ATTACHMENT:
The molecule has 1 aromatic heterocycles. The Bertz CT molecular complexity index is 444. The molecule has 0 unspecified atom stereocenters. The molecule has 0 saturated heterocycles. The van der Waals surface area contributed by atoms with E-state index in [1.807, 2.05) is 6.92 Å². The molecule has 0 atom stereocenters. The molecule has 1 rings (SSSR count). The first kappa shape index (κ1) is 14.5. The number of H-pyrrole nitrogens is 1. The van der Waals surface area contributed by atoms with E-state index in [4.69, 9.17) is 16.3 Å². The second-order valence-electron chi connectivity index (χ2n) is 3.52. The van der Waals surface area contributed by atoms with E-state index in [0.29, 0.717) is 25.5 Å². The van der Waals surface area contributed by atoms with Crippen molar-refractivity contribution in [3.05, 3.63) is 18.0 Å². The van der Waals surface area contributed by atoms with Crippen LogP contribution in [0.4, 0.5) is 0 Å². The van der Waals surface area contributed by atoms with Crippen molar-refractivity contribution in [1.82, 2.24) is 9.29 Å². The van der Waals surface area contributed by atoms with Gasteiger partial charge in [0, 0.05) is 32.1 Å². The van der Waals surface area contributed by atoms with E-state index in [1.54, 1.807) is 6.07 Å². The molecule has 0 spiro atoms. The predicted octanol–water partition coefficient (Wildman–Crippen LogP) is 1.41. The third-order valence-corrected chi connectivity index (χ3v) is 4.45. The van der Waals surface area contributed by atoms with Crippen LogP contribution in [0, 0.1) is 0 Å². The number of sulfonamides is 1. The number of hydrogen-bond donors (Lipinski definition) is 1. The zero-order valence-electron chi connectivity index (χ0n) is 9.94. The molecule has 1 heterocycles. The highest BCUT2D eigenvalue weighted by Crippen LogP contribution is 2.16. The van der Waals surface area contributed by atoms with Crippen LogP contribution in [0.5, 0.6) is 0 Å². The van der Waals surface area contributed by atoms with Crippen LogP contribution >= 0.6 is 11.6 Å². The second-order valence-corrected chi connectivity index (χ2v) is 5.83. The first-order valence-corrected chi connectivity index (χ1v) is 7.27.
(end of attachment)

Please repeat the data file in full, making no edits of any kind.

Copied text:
The molecule has 1 aromatic heterocycles. The Bertz CT molecular complexity index is 444. The molecule has 0 unspecified atom stereocenters. The molecule has 0 saturated heterocycles. The van der Waals surface area contributed by atoms with E-state index in [1.807, 2.05) is 6.92 Å². The molecule has 0 atom stereocenters. The molecule has 1 rings (SSSR count). The first kappa shape index (κ1) is 14.5. The number of H-pyrrole nitrogens is 1. The van der Waals surface area contributed by atoms with E-state index in [4.69, 9.17) is 16.3 Å². The second-order valence-electron chi connectivity index (χ2n) is 3.52. The van der Waals surface area contributed by atoms with E-state index in [0.29, 0.717) is 25.5 Å². The van der Waals surface area contributed by atoms with Crippen molar-refractivity contribution in [3.05, 3.63) is 18.0 Å². The van der Waals surface area contributed by atoms with Crippen LogP contribution in [0.4, 0.5) is 0 Å². The van der Waals surface area contributed by atoms with Crippen molar-refractivity contribution in [1.82, 2.24) is 9.29 Å². The van der Waals surface area contributed by atoms with Gasteiger partial charge in [0, 0.05) is 32.1 Å². The van der Waals surface area contributed by atoms with E-state index in [1.54, 1.807) is 6.07 Å². The molecule has 0 spiro atoms. The predicted octanol–water partition coefficient (Wildman–Crippen LogP) is 1.41. The third-order valence-corrected chi connectivity index (χ3v) is 4.45. The van der Waals surface area contributed by atoms with Crippen LogP contribution in [0, 0.1) is 0 Å². The number of sulfonamides is 1. The number of hydrogen-bond donors (Lipinski definition) is 1. The zero-order valence-electron chi connectivity index (χ0n) is 9.94. The molecule has 1 heterocycles. The highest BCUT2D eigenvalue weighted by Crippen LogP contribution is 2.16. The van der Waals surface area contributed by atoms with Crippen LogP contribution in [0.5, 0.6) is 0 Å². The van der Waals surface area contributed by atoms with Crippen LogP contribution >= 0.6 is 11.6 Å². The second-order valence-corrected chi connectivity index (χ2v) is 5.83. The first-order valence-corrected chi connectivity index (χ1v) is 7.27.